Anecdotal evidence to the contrary: it rained so much here in April - June that we had 30' rivers running through the backyard and garden. I didn't have to buy a timer for the drip irrigation until July.

I've read that same thing, it just didn't hold up.

I'm going with "it's a crap shoot". :)

323
All Things Food / Re: Growing food - The Garden Thread
« on: October 23, 2015, 07:06:21 AM »
I love Jim posts. :)

I too am curious about what affects heat levels. Normally I can eat a poblano, no problem. The ones I grew this year (Tiburon) were incendiary for me. Probably about as hot as the Serranos we grew. Great in Kenji's black bean burgers, not good for me on kabobs. I'll probably grow less of those next year (had 5 trees this year).

324
General Homebrew Discussion / Re: I'm Ba-ack!
« on: October 22, 2015, 06:26:11 AM »
These two pretty much sum it up:

We have stir plates and erlynmeyer flasks full of star san to sell you. we're also doing 30 minute boils and fermenting at whatever temperature we feel like.
and oh yea we're picking up a.case of bud light and hunting at Jim's house and hanging the trophy antlers at Keith's new brewery.

Hahaha. I love this place.

Welcome back Frank!

325
General Homebrew Discussion / Re: Quick & Easy Kegging Hacks | DIY
« on: October 22, 2015, 05:56:27 AM »
Here's my hack: Myles is my keg whisperer.  8)

I'm kidding, obvi, but the recirculating keg cleaners (whether DIY or the pre-made ones) are a must. Same with a line cleaner. We can't use the recirculating line cleaner since our taps are so far away from the kegs, but we do pump BLC or Penetrate through the lines as soon as a keg kicks.

Another great tool is a long handled toilet brush. If you don't have skinny arms - like myself - it helps get a scrubby down to the bottom of the keg.

Something I wish I would have done when I set up the draft system was only use MFL fittings and not barbed fittings. We mainly use ball locks but have guest taps from time to time, some of which are pin locks. I've since replaced the barbs with MFLs, but it would have been nice to have the forethought.

326
All Things Food / Re: Growing food - The Garden Thread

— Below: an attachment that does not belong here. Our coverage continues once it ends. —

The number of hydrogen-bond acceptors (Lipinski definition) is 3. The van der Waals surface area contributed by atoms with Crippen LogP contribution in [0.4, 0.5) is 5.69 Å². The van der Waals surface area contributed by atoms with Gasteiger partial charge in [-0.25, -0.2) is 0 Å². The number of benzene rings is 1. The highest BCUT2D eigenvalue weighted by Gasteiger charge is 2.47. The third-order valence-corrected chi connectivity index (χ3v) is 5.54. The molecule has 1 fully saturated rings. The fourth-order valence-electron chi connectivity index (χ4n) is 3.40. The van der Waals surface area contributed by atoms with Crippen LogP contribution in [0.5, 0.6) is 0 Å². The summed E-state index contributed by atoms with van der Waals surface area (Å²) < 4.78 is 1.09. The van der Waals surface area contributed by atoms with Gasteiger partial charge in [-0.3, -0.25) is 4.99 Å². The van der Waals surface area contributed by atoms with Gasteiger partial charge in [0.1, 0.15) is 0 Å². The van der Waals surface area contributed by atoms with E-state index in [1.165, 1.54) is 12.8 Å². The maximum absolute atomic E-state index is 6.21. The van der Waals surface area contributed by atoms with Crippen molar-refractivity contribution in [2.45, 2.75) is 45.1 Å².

« on: October 21, 2015, 10:02:20 AM »
Well, pepper season is drawing to a close here. Just trimmed up the last producing plants to get them to ripen what is on them.

Our harvest so far:


I've probably gotten my $2 worth out of this plant, just by taunting my friends. The ghost pepper:


Myles' preparing some death sauce:


I helped make the green ones, but I can't be near the two on the right. Fermented one is poblanos (no seeds/pith) and mild-jallys. Next green one is poblanos, real jallys, and serranos. Red one is red jallys, red sorranos, and a few habenaros. Orange one is habenaros and 3 ghost peppers.


Next year I'm going to grow some "mild hots", or versions of super hots that have only the flavor and a very mild heat. I found a mild habenaro "NuMex Sauve Orange" and a few peppers from Trinidad that supposedly aren't hot. I'm looking at Shis***os as well. Maybe next year I can get in on this hot sauce fun.  :D

327
However, anyone who has read the seminal brewing publication1 by Wahl and Henius from the period knows that beechwood chips were used for the opposite reason.  The use of chip casks was a standard practice back in the nineteenth century because beechwood chips helped to clarify the beer more rapidly.  The chips were added after the maturation and krausening steps.

Budweiser themselves tell you this on the AB tour in St. Louis.

328
Beer Recipes / Re: Chasing the perfect Munich Helles
« on: October 12, 2015, 11:25:51 AM »
I'm just here to subscribe and listen to all of your ideas.  8) I think spring will be my next foray into Helles, but I'm still on this dang German Pilsner kick.  :)

329
The Pub / Re: My new job
« on: October 10, 2015, 05:34:30 AM »
Neat!

330
I was doing a 75' boil on Pilsner malt "just to be safe". Haha. Now I know that I can whittle that down even more. :)

I do want to point out again that boil length is only going to be correlated to DMS volatilization for a given kettle setup. Marshall's kettle is able to reach 9% boil off in 30 min; if you're boiling off significantly less than that you may need to boil longer.
Of course. I can get a turbo boil going and have a 15% boil off/hour if need be. I'm switching down to 60', still want all the hot break out of the beer that I can get out of it.